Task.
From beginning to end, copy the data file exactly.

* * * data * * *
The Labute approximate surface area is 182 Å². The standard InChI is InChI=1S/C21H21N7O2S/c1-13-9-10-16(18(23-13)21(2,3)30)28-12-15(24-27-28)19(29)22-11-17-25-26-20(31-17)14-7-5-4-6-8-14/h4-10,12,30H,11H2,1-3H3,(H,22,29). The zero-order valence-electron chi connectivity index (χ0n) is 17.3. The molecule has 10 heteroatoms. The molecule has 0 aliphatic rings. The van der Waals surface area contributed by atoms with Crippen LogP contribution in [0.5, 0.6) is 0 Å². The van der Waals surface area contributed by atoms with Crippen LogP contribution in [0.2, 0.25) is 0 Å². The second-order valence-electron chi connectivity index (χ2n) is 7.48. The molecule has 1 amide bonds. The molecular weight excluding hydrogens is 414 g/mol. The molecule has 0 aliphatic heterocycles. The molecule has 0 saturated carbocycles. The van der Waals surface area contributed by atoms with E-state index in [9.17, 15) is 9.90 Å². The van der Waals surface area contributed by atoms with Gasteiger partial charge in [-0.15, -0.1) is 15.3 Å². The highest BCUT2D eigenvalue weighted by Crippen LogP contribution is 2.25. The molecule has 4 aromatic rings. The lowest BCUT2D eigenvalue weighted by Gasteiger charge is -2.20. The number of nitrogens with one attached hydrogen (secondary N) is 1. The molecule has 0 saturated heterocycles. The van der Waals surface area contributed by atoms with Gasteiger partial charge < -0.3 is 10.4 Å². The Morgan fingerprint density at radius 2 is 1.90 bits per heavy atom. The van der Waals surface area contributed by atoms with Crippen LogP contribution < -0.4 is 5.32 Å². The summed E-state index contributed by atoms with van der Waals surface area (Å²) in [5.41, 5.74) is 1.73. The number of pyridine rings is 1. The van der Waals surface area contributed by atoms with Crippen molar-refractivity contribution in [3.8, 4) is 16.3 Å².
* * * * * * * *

The Labute approximate surface area is 182 Å². The standard InChI is InChI=1S/C21H21N7O2S/c1-13-9-10-16(18(23-13)21(2,3)30)28-12-15(24-27-28)19(29)22-11-17-25-26-20(31-17)14-7-5-4-6-8-14/h4-10,12,30H,11H2,1-3H3,(H,22,29). The zero-order valence-electron chi connectivity index (χ0n) is 17.3. The molecule has 10 heteroatoms. The molecule has 0 aliphatic rings. The van der Waals surface area contributed by atoms with Crippen LogP contribution in [0.5, 0.6) is 0 Å². The van der Waals surface area contributed by atoms with Crippen LogP contribution in [0.2, 0.25) is 0 Å². The second-order valence-electron chi connectivity index (χ2n) is 7.48. The molecule has 1 amide bonds. The molecular weight excluding hydrogens is 414 g/mol. The molecule has 0 aliphatic heterocycles. The molecule has 0 saturated carbocycles. The van der Waals surface area contributed by atoms with E-state index in [9.17, 15) is 9.90 Å². The van der Waals surface area contributed by atoms with Gasteiger partial charge in [-0.15, -0.1) is 15.3 Å². The highest BCUT2D eigenvalue weighted by Crippen LogP contribution is 2.25. The molecule has 4 aromatic rings. The lowest BCUT2D eigenvalue weighted by Gasteiger charge is -2.20. The number of nitrogens with one attached hydrogen (secondary N) is 1. The molecule has 0 saturated heterocycles. The van der Waals surface area contributed by atoms with Gasteiger partial charge < -0.3 is 10.4 Å². The Morgan fingerprint density at radius 2 is 1.90 bits per heavy atom. The van der Waals surface area contributed by atoms with Crippen LogP contribution < -0.4 is 5.32 Å². The summed E-state index contributed by atoms with van der Waals surface area (Å²) in [5.41, 5.74) is 1.73. The number of pyridine rings is 1. The van der Waals surface area contributed by atoms with Crippen molar-refractivity contribution in [3.8, 4) is 16.3 Å².